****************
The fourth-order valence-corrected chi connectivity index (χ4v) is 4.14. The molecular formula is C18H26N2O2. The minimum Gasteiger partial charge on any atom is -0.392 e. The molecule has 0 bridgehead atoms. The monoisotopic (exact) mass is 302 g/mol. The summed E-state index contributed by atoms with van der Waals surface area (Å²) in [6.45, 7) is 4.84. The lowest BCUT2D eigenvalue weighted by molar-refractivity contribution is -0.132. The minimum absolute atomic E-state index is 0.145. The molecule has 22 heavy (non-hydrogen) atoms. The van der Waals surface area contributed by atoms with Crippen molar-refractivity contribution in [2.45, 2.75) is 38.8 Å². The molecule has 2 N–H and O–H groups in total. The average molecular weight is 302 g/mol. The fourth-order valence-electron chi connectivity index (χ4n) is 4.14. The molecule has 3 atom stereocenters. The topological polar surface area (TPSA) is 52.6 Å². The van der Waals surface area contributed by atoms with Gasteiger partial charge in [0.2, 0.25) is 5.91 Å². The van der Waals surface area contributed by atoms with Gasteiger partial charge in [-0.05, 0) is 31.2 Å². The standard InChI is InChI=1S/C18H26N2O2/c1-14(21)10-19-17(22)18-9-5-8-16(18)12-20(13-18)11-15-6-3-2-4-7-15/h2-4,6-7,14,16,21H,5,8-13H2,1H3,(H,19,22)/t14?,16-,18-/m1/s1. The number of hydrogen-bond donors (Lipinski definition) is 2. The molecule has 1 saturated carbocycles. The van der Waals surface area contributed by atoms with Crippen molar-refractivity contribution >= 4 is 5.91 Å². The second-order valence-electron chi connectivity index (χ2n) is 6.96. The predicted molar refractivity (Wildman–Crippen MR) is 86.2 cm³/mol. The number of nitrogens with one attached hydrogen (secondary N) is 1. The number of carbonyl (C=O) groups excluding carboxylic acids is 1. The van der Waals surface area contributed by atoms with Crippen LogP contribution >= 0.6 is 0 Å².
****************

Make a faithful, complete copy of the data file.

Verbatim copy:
The fourth-order valence-corrected chi connectivity index (χ4v) is 4.14. The molecular formula is C18H26N2O2. The minimum Gasteiger partial charge on any atom is -0.392 e. The molecule has 0 bridgehead atoms. The monoisotopic (exact) mass is 302 g/mol. The summed E-state index contributed by atoms with van der Waals surface area (Å²) in [6.45, 7) is 4.84. The lowest BCUT2D eigenvalue weighted by molar-refractivity contribution is -0.132. The minimum absolute atomic E-state index is 0.145. The molecule has 22 heavy (non-hydrogen) atoms. The van der Waals surface area contributed by atoms with Crippen molar-refractivity contribution in [2.45, 2.75) is 38.8 Å². The molecule has 2 N–H and O–H groups in total. The average molecular weight is 302 g/mol. The fourth-order valence-electron chi connectivity index (χ4n) is 4.14. The molecule has 3 atom stereocenters. The topological polar surface area (TPSA) is 52.6 Å². The van der Waals surface area contributed by atoms with Gasteiger partial charge in [0.2, 0.25) is 5.91 Å². The van der Waals surface area contributed by atoms with Gasteiger partial charge in [-0.05, 0) is 31.2 Å². The standard InChI is InChI=1S/C18H26N2O2/c1-14(21)10-19-17(22)18-9-5-8-16(18)12-20(13-18)11-15-6-3-2-4-7-15/h2-4,6-7,14,16,21H,5,8-13H2,1H3,(H,19,22)/t14?,16-,18-/m1/s1. The number of hydrogen-bond donors (Lipinski definition) is 2. The molecule has 1 saturated carbocycles. The van der Waals surface area contributed by atoms with Crippen molar-refractivity contribution >= 4 is 5.91 Å². The second-order valence-electron chi connectivity index (χ2n) is 6.96. The predicted molar refractivity (Wildman–Crippen MR) is 86.2 cm³/mol. The number of nitrogens with one attached hydrogen (secondary N) is 1. The number of carbonyl (C=O) groups excluding carboxylic acids is 1. The van der Waals surface area contributed by atoms with Crippen LogP contribution >= 0.6 is 0 Å².